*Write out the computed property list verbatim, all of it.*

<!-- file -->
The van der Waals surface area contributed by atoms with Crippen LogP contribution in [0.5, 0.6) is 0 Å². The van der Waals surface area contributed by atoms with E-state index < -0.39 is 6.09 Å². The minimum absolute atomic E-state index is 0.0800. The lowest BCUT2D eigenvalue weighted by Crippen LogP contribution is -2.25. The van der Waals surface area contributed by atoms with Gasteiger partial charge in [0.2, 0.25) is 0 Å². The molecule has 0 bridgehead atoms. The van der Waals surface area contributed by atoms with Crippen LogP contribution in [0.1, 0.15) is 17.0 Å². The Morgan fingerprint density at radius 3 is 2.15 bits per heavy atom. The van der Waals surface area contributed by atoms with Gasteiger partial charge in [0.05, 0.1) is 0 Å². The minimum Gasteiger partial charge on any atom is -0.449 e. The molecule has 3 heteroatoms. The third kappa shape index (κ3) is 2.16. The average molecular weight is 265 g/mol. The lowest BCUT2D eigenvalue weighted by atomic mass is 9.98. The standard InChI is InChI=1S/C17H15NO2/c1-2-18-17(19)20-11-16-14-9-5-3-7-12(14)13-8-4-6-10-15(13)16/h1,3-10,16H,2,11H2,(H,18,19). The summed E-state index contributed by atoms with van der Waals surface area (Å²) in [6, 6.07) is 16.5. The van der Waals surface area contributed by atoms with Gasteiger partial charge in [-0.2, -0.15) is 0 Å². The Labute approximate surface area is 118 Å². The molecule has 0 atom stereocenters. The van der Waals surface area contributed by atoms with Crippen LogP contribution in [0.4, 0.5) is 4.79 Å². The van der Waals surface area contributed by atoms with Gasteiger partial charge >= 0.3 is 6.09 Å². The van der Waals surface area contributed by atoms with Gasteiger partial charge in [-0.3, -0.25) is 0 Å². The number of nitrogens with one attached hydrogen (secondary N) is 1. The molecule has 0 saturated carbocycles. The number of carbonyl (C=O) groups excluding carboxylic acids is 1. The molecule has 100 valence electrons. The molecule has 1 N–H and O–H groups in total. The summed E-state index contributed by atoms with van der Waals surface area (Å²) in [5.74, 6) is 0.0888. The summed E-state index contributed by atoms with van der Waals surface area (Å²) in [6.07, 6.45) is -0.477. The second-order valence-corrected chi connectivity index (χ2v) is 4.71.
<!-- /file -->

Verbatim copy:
The van der Waals surface area contributed by atoms with Crippen LogP contribution in [0.5, 0.6) is 0 Å². The van der Waals surface area contributed by atoms with E-state index < -0.39 is 6.09 Å². The minimum absolute atomic E-state index is 0.0800. The lowest BCUT2D eigenvalue weighted by Crippen LogP contribution is -2.25. The van der Waals surface area contributed by atoms with Gasteiger partial charge in [0.2, 0.25) is 0 Å². The molecule has 0 bridgehead atoms. The van der Waals surface area contributed by atoms with Crippen LogP contribution in [0.1, 0.15) is 17.0 Å². The Morgan fingerprint density at radius 3 is 2.15 bits per heavy atom. The van der Waals surface area contributed by atoms with Gasteiger partial charge in [0.05, 0.1) is 0 Å². The minimum Gasteiger partial charge on any atom is -0.449 e. The molecule has 3 heteroatoms. The third kappa shape index (κ3) is 2.16. The average molecular weight is 265 g/mol. The lowest BCUT2D eigenvalue weighted by atomic mass is 9.98. The standard InChI is InChI=1S/C17H15NO2/c1-2-18-17(19)20-11-16-14-9-5-3-7-12(14)13-8-4-6-10-15(13)16/h1,3-10,16H,2,11H2,(H,18,19). The summed E-state index contributed by atoms with van der Waals surface area (Å²) in [6, 6.07) is 16.5. The van der Waals surface area contributed by atoms with Gasteiger partial charge in [-0.2, -0.15) is 0 Å². The Labute approximate surface area is 118 Å². The molecule has 0 atom stereocenters. The van der Waals surface area contributed by atoms with Crippen LogP contribution in [0.4, 0.5) is 4.79 Å². The van der Waals surface area contributed by atoms with Gasteiger partial charge >= 0.3 is 6.09 Å². The van der Waals surface area contributed by atoms with Gasteiger partial charge in [-0.3, -0.25) is 0 Å². The number of nitrogens with one attached hydrogen (secondary N) is 1. The molecule has 0 saturated carbocycles. The number of carbonyl (C=O) groups excluding carboxylic acids is 1. The molecule has 100 valence electrons. The molecule has 1 N–H and O–H groups in total. The summed E-state index contributed by atoms with van der Waals surface area (Å²) in [5.74, 6) is 0.0888. The summed E-state index contributed by atoms with van der Waals surface area (Å²) in [6.07, 6.45) is -0.477. The second-order valence-corrected chi connectivity index (χ2v) is 4.71.